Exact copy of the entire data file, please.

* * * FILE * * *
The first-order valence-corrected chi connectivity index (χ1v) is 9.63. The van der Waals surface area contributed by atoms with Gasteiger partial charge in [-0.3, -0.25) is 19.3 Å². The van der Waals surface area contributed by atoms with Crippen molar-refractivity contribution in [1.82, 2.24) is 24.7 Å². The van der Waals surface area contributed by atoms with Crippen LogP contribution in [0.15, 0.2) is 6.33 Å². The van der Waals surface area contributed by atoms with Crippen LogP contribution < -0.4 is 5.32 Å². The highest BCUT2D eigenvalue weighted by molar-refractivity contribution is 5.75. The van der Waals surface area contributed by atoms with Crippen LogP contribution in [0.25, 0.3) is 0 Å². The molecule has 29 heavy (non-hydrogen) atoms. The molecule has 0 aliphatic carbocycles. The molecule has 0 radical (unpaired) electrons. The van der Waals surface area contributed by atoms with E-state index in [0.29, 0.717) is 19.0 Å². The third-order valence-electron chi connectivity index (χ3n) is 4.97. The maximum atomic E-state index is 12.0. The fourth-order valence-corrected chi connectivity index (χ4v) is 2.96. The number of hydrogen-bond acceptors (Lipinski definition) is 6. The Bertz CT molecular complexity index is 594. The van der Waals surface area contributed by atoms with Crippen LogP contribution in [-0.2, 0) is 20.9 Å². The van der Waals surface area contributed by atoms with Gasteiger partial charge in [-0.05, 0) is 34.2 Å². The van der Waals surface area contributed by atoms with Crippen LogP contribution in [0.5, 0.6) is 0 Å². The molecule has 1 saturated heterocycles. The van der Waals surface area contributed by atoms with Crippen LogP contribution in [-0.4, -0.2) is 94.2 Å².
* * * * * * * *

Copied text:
The first-order valence-corrected chi connectivity index (χ1v) is 9.63. The van der Waals surface area contributed by atoms with Gasteiger partial charge in [-0.3, -0.25) is 19.3 Å². The van der Waals surface area contributed by atoms with Crippen molar-refractivity contribution in [1.82, 2.24) is 24.7 Å². The van der Waals surface area contributed by atoms with Crippen LogP contribution in [0.15, 0.2) is 6.33 Å². The van der Waals surface area contributed by atoms with Crippen LogP contribution < -0.4 is 5.32 Å². The highest BCUT2D eigenvalue weighted by molar-refractivity contribution is 5.75. The van der Waals surface area contributed by atoms with Crippen LogP contribution in [0.25, 0.3) is 0 Å². The molecule has 29 heavy (non-hydrogen) atoms. The molecule has 0 aliphatic carbocycles. The molecule has 0 radical (unpaired) electrons. The van der Waals surface area contributed by atoms with E-state index in [0.29, 0.717) is 19.0 Å². The third-order valence-electron chi connectivity index (χ3n) is 4.97. The maximum atomic E-state index is 12.0. The fourth-order valence-corrected chi connectivity index (χ4v) is 2.96. The number of hydrogen-bond acceptors (Lipinski definition) is 6. The Bertz CT molecular complexity index is 594. The van der Waals surface area contributed by atoms with Crippen LogP contribution in [-0.2, 0) is 20.9 Å². The van der Waals surface area contributed by atoms with Gasteiger partial charge in [-0.05, 0) is 34.2 Å². The van der Waals surface area contributed by atoms with Crippen LogP contribution in [0.5, 0.6) is 0 Å². The molecule has 1 saturated heterocycles. The van der Waals surface area contributed by atoms with Crippen LogP contribution in [-0.4, -0.2) is 94.2 Å².